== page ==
Georgia Tech president creates fund for student mental health initiatives


Georgia Tech president G. P. “Bud” Peterson announced Saturday evening he’s created a fund for donors to contribute money for student mental health and wellness initiatives.

The fund, Peterson said, already has a $1 million contribution.

Peterson said in a letter to students, employees and graduates that he set up the fund after discussions with student organizations and others in the wake of last weekend’s fatal campus police shooting of Georgia Tech student Scout Schultz.

Videos show the student pleading for police to “shoot me.” Tyler Beck, the officer who shot Schultz, had not undergone Crisis Intervention Training, which trains police on how to handle mentally ill suspects.

One student group, the Georgia Tech Progressive Student Alliance, demanded more money for mental health services and mandatory crisis intervention training for police before they begin patrolling the campus.

Peterson also said he’s created four teams to come up with recommendations to improve “student mental health, including a focus on both counseling and psychiatric services; campus culture; LGBT+ community issues; and campus safety.”


Reader Comments ...


Next Up in Education

Public school, private industry partner for student success
Public school, private industry partner for student success

A Gwinnett County education program is converging with business interests as a way to give students immediate work skills or prepare them for higher education. Shiloh High School cut the ribbon on its mock pharmacy lab Thursday. With assistance from the CVS Pharmacy chain, the new lab will provide students enrolled in the school’s Wellness Health...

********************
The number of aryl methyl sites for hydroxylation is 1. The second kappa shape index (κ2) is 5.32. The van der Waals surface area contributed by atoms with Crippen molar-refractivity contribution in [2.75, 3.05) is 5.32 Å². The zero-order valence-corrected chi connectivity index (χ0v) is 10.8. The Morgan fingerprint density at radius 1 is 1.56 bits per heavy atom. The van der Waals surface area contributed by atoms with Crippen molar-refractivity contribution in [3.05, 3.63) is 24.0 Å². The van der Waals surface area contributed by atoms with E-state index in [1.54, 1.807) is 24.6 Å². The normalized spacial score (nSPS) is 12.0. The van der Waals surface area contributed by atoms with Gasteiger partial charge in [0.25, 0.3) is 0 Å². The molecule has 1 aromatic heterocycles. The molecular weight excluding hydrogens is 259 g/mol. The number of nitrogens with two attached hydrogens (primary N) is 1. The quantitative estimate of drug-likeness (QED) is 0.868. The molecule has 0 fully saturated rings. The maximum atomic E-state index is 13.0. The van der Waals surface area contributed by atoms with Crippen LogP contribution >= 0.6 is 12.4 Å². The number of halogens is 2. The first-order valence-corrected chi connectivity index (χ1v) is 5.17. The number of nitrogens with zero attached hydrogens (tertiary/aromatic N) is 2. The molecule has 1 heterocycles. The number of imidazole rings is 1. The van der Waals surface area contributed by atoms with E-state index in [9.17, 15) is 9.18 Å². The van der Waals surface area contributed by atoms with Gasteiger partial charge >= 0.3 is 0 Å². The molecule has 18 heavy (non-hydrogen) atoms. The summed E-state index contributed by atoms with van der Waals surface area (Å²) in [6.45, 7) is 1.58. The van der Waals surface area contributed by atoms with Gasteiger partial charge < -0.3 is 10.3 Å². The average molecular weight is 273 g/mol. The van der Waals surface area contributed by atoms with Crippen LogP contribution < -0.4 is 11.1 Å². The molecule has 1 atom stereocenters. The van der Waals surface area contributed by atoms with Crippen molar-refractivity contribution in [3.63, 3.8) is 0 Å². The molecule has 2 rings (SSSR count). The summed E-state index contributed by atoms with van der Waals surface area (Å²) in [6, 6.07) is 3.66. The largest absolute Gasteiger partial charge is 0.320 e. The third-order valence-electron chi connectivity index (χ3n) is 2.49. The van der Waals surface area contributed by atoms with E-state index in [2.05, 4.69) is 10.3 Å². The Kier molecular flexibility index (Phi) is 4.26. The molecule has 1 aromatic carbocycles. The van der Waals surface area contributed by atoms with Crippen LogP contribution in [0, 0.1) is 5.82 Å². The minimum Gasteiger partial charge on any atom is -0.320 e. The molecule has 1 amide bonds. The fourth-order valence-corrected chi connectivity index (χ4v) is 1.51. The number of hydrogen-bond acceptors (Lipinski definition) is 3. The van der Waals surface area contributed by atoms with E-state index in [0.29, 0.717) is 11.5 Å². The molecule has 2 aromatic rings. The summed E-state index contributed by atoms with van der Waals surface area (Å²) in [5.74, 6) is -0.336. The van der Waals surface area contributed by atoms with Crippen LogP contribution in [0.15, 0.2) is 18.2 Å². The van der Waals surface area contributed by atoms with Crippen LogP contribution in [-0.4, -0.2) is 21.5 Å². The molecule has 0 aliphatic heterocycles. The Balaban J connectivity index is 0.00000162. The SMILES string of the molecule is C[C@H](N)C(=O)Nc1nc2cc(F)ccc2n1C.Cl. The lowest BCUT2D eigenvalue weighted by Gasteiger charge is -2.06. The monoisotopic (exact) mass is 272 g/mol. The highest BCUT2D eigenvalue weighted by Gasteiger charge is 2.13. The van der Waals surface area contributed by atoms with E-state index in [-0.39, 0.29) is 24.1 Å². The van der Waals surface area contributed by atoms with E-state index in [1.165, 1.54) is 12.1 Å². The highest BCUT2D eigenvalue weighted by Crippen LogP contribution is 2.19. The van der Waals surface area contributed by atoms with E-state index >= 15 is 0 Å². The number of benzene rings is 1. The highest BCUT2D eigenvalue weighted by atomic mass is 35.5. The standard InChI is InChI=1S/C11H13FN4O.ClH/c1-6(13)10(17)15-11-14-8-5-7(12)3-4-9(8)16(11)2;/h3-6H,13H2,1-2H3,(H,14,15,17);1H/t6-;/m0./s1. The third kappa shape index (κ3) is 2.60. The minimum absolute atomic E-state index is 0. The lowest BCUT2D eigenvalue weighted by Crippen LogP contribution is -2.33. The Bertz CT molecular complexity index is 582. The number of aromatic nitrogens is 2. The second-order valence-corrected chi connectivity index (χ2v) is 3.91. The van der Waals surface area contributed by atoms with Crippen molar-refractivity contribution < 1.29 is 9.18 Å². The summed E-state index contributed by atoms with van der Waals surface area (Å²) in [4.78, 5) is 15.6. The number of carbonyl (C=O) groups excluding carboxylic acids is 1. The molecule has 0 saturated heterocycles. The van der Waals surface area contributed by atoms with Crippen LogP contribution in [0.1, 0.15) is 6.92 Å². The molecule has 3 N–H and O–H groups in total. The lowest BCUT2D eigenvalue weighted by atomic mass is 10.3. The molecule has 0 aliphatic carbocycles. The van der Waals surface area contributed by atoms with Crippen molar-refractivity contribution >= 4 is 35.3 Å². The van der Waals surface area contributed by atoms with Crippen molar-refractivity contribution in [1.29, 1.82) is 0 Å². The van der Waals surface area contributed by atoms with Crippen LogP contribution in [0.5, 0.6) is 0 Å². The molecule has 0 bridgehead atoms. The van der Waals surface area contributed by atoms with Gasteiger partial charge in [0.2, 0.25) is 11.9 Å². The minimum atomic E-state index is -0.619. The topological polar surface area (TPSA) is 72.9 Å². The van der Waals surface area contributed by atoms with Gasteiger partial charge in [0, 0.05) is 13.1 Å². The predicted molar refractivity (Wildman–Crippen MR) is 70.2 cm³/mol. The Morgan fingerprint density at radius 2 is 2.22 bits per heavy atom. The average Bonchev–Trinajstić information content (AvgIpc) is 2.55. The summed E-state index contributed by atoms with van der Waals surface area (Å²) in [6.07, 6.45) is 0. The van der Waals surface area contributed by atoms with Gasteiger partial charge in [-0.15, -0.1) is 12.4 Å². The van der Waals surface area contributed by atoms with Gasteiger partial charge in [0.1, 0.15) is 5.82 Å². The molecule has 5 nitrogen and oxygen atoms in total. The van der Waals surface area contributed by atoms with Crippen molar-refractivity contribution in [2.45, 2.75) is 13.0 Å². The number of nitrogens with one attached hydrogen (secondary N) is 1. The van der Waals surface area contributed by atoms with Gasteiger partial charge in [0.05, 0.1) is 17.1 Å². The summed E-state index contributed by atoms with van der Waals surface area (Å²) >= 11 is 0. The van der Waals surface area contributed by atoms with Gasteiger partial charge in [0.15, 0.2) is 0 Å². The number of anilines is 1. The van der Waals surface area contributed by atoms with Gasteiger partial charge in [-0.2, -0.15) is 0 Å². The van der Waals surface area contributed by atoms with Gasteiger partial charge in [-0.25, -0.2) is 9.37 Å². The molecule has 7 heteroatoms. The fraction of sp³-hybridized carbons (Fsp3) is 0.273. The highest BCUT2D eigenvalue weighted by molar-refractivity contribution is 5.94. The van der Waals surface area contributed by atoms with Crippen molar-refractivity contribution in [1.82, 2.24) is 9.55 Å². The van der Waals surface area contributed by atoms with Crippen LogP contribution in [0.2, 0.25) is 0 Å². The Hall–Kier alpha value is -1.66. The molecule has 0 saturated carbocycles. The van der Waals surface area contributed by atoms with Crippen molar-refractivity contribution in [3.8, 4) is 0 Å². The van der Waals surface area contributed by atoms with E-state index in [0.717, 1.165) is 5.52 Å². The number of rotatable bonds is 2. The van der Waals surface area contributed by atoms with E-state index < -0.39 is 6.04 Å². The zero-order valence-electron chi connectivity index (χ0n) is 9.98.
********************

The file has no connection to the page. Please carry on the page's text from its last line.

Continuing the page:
10 years later: Altered test scores altered lives, stained Atlanta schools
10 years later: Altered test scores altered lives, stained Atlanta schools

Beverly Hall burnished her reputation as the make-no-excuses superintendent of Atlanta Public Schools using rapidly rising test scores from schools in the district’s poorest neighborhoods. There was one big problem: The test results were fake. In 2008, The Atlanta Journal-Constitution reported suspicious scores on the state’s Criterion-Referenced...
Shooting raises questions about school safety in metro Atlanta
Shooting raises questions about school safety in metro Atlanta

The morning after 17 people were shot and killed inside a Florida high school, Frances Greene was driving her grandson to school when she said he asked a question. “Will it happen at my school, Nana?,” the boy, a seventh-grader at Gwinnett County’s Moore Middle School, wondered. Will it happen at my school? Are schools and law enforcement...
Georgia school legislation could cost millions
Georgia school legislation could cost millions

Two school bills that could channel more than $30 million in state tax dollars to private schools and charter schools next year are moving through the Georgia House of Representatives. House Bill 482 allows parents to opt their children out of public schools and take state money with them. The state funding, typically half the amount it costs to educate...
Decatur woman organizing school walkouts to protest gun violence
Decatur woman organizing school walkouts to protest gun violence

After yet another deadly school shooting, a fed up Decatur mother decided she couldn’t wait any longer for change to come. Clare Schexnyder heard the reports of gunfire that killed at least 17 people this week at Marjory Stoneman Douglas High School in Parkland, Fla. She watched the footage of SWAT teams rescuing students. And she thought...
More Stories